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ISSUE 11  July 13, 2000



    Although chlorosis is most commonly seen in soybeans and flax, other crops are not immune. Growers have recognized it in dry beans nearly every year. Wheat is a crop that we do not think about as being particularly susceptible to chlorosis, but the last few years it has been seen in the wetter areas of the state. Iron chlorosis can be recognized by a rather bright yellow coloring of the newer leaves. At close inspection, the yellowing can be seen as striping or interveinal yellowing
of the leaf tissue.

    It would be unusual and out of character for a whole field to affected. Do not confuse chlorosis with yellowing due to lack of nitrogen which is usually seen on bottom leaves first and moves up the plant as deficiency progresses, or sulfur, which results in a general plant yellowing. Neither of these deficiencies is seen as interveinal yellowing, but as yellowing of general plant tissues.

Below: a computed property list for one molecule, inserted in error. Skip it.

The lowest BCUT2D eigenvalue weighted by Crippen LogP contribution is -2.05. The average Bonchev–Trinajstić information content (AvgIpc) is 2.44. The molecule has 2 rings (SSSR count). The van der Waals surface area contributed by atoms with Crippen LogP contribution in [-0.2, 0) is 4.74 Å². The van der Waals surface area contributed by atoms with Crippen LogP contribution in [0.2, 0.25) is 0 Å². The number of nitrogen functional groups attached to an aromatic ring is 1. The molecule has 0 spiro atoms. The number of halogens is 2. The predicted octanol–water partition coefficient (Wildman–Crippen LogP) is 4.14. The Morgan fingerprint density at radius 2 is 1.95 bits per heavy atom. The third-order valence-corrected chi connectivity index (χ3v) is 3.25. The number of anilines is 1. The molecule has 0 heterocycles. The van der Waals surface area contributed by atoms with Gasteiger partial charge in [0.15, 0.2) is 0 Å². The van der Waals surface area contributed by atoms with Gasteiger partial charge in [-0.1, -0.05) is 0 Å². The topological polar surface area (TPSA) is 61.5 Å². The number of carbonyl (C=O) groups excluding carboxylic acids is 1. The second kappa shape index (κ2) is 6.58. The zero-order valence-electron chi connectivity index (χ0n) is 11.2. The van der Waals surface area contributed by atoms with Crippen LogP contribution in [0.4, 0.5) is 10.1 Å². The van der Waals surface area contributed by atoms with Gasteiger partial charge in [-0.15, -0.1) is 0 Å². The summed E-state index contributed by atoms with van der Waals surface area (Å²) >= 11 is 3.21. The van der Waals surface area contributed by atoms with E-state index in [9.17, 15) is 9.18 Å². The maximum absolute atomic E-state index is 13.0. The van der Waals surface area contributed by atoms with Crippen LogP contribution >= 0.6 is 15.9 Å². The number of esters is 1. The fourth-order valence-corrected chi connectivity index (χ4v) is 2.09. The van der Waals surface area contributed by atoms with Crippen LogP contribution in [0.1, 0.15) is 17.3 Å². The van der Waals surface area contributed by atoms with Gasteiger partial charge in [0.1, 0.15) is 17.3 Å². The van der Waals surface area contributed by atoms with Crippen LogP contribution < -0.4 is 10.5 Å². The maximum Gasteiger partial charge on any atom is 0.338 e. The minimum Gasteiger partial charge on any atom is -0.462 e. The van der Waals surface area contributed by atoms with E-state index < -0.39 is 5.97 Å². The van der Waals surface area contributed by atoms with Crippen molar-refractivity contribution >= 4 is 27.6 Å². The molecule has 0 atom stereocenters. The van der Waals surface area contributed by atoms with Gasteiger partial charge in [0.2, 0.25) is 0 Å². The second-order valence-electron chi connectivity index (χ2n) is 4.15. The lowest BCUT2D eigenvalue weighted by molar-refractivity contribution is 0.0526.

Iron chlorosis on wheat has recently moved west with the heavy rains in the northwest part of the state. If chlorosis is present, expect it to show up in wetter portions of the field which have a high soil carbonate content, particularly in the presence of soluble salts. These would be around potholes, or on hillsides in seepy areas. Make a note of varietal differences for future screening of varieties for use on your farm. Most of our varieties are very tolerant to chlorosis, but like soybeans, some differences should be expected. The chlorosis should leave when the soil dries and soil bicarbonate levels go back to normal.

Dr. Dave Franzen, NDSU
Extension Soil Specialist


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